James Frederick Brailsford
Biography of James Frederick Brailsford
James Frederick Brailsford was working as an accountant/clerc when his interest in photography made him apply for a job as a photographer in the pathology and bacteriology department in Birmingham University.
It was here that the then medical officer of health for Birmingham, Dr. (later Sir) John Robertson employed him to photograph specimens he had obtained from animals with tuberculosis. As Brailsford says, «photography was the means by which I secured the greatest friend of my life." He was appointed special investigator to the medical officer of health, and with Robertson studied the terrible conditions of the slums where tuberculosis had an incidence four times greater than in the better suburbs and helped Robertson in his campaign against the disease.
Brailsford was unable to afford a higher education but achieved advancement through his diligence and perseverance at technical schools and evening classes. W. A. Cadbury was the chairman of Birmingham Public Health Committee and learning Brailsford’s desire to do medicine, subsidised him so that he could take a medical course.
The 1st World War, however, commenced, and Brailsford served as a radiographer in the Royal Army Medical Corps and was mentioned in dispatches. After demobilisation he entered Birmingham Medical School, where he qualified in 1923 at the age of 35 years.
Brailsford was soon appointed as radiologist to the Queen’s Hospital and St. Chad’s Hospital, Birmingham, and rapidly established a fine reputation. He pursued a career in academic radiology in his university hospital group, obtaining his doctorate in 1936 and being elevated to fellowship of the Royal College of Physicians in 1941. His major interest was the radiology of the skeleton and his monograph, The Radiology of Bones and Joints published in 1934, went into several editions. He gained an international reputation and was the recipient of numerous honours and awards.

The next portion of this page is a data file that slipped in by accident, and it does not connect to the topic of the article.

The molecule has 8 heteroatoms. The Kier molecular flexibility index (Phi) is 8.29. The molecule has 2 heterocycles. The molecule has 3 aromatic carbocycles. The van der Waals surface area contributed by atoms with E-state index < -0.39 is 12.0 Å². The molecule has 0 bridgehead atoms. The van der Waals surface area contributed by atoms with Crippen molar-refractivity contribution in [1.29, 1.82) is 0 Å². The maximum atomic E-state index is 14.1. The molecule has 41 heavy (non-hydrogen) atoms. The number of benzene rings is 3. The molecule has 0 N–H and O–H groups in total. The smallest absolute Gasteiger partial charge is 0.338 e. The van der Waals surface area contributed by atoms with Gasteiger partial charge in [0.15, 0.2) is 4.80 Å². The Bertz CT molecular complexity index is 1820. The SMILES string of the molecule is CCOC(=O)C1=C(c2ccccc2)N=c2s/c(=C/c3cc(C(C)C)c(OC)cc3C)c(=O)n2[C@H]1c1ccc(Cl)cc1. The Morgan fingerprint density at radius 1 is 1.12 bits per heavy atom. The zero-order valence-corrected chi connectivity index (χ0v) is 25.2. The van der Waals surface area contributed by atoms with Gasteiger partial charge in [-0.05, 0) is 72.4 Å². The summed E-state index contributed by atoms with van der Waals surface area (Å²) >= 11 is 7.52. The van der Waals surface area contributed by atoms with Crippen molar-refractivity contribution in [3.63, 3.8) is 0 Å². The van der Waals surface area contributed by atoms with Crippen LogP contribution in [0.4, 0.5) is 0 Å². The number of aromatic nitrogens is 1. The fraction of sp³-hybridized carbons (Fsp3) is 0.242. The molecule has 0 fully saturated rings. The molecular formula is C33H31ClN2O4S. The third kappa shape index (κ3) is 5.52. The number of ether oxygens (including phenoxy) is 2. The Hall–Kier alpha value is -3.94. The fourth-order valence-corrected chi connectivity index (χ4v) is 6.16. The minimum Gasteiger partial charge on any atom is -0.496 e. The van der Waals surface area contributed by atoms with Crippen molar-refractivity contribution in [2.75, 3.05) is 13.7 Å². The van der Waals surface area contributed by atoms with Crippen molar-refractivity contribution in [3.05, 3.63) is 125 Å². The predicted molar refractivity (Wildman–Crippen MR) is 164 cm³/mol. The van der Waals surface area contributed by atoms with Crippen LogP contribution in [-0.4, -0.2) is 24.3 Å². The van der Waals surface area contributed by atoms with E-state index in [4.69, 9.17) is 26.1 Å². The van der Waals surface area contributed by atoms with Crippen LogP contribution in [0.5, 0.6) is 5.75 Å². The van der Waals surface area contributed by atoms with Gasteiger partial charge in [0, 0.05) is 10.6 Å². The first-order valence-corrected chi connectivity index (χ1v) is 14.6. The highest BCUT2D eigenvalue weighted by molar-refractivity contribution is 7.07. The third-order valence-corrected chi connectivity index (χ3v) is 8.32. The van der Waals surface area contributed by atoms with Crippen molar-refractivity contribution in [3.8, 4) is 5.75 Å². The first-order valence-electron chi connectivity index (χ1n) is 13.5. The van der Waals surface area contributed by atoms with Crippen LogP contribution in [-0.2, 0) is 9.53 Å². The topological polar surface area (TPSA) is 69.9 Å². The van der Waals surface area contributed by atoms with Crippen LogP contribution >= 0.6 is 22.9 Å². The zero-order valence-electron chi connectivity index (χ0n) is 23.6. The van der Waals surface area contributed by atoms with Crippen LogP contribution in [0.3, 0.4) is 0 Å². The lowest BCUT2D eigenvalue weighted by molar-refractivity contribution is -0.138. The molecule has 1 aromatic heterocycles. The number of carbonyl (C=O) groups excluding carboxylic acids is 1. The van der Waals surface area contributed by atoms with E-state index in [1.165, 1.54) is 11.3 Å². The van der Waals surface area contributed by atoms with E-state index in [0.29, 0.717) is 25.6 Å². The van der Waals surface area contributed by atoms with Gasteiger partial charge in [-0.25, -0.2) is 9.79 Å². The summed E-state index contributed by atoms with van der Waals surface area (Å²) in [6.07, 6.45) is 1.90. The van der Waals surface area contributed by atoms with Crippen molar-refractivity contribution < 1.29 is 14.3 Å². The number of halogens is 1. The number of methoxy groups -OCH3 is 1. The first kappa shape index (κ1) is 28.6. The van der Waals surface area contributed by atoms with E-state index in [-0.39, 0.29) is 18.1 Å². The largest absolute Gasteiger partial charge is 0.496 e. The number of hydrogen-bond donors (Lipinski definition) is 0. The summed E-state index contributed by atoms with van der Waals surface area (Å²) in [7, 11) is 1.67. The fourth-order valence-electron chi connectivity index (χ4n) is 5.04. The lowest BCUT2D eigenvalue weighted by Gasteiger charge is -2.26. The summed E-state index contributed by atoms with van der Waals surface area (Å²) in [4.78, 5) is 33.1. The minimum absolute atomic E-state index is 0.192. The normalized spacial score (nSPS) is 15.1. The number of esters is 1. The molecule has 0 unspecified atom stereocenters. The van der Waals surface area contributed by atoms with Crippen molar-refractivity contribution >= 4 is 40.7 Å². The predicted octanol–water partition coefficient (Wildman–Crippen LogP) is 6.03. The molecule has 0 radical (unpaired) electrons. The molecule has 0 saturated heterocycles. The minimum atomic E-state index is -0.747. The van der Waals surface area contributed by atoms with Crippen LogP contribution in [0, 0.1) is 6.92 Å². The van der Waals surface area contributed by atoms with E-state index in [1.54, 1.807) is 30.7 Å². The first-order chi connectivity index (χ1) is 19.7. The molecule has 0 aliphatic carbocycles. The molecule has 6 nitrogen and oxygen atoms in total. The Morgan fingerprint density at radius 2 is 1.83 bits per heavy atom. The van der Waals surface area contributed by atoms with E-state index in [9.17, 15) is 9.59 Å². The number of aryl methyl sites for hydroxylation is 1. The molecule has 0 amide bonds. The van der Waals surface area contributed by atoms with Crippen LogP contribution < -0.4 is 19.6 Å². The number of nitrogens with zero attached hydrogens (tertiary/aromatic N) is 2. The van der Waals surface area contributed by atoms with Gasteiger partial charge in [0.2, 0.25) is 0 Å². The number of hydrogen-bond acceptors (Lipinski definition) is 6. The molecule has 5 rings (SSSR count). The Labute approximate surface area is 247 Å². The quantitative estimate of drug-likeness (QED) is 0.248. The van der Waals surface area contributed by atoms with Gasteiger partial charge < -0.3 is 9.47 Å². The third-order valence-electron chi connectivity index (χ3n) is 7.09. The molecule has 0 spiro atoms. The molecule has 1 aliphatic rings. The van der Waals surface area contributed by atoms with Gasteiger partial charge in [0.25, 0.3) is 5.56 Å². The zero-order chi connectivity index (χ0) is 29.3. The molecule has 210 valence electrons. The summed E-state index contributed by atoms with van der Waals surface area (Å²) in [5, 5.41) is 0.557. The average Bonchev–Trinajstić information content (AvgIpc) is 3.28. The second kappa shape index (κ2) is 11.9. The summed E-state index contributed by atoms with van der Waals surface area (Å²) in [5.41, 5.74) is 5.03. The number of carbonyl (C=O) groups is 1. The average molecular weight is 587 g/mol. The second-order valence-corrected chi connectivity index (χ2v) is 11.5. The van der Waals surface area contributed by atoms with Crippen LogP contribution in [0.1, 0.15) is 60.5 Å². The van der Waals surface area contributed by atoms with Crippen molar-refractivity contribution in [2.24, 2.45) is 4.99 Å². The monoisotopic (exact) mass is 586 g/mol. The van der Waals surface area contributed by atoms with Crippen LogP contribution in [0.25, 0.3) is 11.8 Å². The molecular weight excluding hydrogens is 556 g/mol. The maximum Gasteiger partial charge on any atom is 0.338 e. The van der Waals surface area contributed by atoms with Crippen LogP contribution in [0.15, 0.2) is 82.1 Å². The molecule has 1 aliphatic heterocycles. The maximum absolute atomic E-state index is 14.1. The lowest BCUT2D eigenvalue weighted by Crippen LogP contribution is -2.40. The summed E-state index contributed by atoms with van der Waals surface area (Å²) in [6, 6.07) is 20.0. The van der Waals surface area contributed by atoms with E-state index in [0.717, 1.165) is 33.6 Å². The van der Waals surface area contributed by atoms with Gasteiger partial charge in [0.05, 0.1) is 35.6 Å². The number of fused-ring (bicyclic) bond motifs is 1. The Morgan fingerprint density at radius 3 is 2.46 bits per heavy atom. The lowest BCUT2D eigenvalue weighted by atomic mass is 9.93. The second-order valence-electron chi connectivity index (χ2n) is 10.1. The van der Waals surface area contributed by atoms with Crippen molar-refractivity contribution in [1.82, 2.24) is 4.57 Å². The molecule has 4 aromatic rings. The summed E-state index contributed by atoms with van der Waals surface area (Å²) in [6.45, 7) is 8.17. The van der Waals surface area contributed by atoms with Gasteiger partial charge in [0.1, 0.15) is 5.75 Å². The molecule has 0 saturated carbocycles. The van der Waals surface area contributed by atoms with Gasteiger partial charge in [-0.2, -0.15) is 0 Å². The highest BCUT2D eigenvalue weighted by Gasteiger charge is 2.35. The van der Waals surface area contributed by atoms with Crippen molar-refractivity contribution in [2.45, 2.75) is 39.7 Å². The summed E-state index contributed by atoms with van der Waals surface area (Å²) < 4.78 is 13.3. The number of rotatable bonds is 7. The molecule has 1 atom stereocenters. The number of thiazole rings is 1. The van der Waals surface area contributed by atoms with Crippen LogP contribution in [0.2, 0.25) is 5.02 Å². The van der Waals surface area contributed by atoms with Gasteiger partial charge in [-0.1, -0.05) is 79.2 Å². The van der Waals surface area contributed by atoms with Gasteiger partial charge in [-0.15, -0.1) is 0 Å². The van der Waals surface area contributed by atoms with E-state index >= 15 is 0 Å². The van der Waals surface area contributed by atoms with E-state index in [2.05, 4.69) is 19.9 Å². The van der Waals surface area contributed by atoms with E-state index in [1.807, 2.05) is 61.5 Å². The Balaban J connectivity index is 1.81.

Brailsford had a superb collection of plant and bird life photographs and was the first president of the British Association of Radiologists. His very strength of individualist activity and uncompromising approach also led him at times to misjudgements.
Never slow to put his views to both speech and paper, Brailsford was an outspoken dogmatist with a penchant for confrontation. These characteristics enlivened many a radiological meeting. He usually won arguments with his colleagues, but eventually his reputation was harmed by his bitter opposition to the use of deep X-ray therapy for example, and his unfounded condemnation of mass radiography, as well as the development of thoracic surgery, saying in one of his last articles that a radiograph that led to an operation was a bad radiograph.
Brailsford was held in awe by his juniors and regarded with circumspection by his peers. Nevertheless he was universally respected for his honesty and integrity. Behind his cantankerous exterior Brailsford was a modest, kindly man with a generous nature and his loyalty to his staff was repaid by their deep affections.
Brailsford was elected a member of the Royal College of Physicians in 1941. In 1953 he retired to a rural cottage in north Wales but this phase of his life was marred by the death of his wife. He developed a painful and protracted illness which mellowed his personality and he went to considerable lengths to make peace with his erstwhile antagonists prior to his death in 1961 at the age of 73 years.